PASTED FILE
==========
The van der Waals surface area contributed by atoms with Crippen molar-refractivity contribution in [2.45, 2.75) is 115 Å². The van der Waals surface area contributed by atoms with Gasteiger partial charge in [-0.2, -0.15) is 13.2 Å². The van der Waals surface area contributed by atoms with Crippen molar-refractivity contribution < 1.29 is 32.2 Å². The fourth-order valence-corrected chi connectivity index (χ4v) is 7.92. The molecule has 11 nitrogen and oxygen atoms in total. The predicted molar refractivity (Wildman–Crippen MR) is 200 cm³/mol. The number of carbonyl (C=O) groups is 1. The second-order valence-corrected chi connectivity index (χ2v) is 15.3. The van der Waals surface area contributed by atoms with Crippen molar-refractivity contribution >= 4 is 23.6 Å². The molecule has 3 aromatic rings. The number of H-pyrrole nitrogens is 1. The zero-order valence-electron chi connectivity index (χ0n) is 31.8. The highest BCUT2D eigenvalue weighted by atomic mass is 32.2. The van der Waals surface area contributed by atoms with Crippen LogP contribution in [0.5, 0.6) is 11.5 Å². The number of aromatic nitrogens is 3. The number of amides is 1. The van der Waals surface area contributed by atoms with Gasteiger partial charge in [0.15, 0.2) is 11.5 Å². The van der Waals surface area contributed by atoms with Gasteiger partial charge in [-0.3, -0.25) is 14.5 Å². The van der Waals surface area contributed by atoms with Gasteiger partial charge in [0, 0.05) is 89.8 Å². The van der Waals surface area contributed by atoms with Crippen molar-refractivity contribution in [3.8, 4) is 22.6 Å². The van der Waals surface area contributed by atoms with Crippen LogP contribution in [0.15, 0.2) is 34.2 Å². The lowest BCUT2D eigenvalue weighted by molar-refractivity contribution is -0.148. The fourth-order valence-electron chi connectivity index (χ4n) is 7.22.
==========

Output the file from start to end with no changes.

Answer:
The van der Waals surface area contributed by atoms with Crippen molar-refractivity contribution in [2.45, 2.75) is 115 Å². The van der Waals surface area contributed by atoms with Gasteiger partial charge in [-0.2, -0.15) is 13.2 Å². The van der Waals surface area contributed by atoms with Crippen molar-refractivity contribution < 1.29 is 32.2 Å². The fourth-order valence-corrected chi connectivity index (χ4v) is 7.92. The molecule has 11 nitrogen and oxygen atoms in total. The predicted molar refractivity (Wildman–Crippen MR) is 200 cm³/mol. The number of carbonyl (C=O) groups is 1. The second-order valence-corrected chi connectivity index (χ2v) is 15.3. The van der Waals surface area contributed by atoms with Crippen molar-refractivity contribution >= 4 is 23.6 Å². The molecule has 3 aromatic rings. The number of H-pyrrole nitrogens is 1. The zero-order valence-electron chi connectivity index (χ0n) is 31.8. The highest BCUT2D eigenvalue weighted by atomic mass is 32.2. The van der Waals surface area contributed by atoms with Crippen LogP contribution in [0.5, 0.6) is 11.5 Å². The number of aromatic nitrogens is 3. The number of amides is 1. The van der Waals surface area contributed by atoms with Gasteiger partial charge in [0.15, 0.2) is 11.5 Å². The van der Waals surface area contributed by atoms with Gasteiger partial charge in [-0.3, -0.25) is 14.5 Å². The van der Waals surface area contributed by atoms with Gasteiger partial charge in [0, 0.05) is 89.8 Å². The van der Waals surface area contributed by atoms with Crippen molar-refractivity contribution in [3.8, 4) is 22.6 Å². The van der Waals surface area contributed by atoms with Crippen LogP contribution in [0.15, 0.2) is 34.2 Å². The lowest BCUT2D eigenvalue weighted by molar-refractivity contribution is -0.148. The fourth-order valence-electron chi connectivity index (χ4n) is 7.22.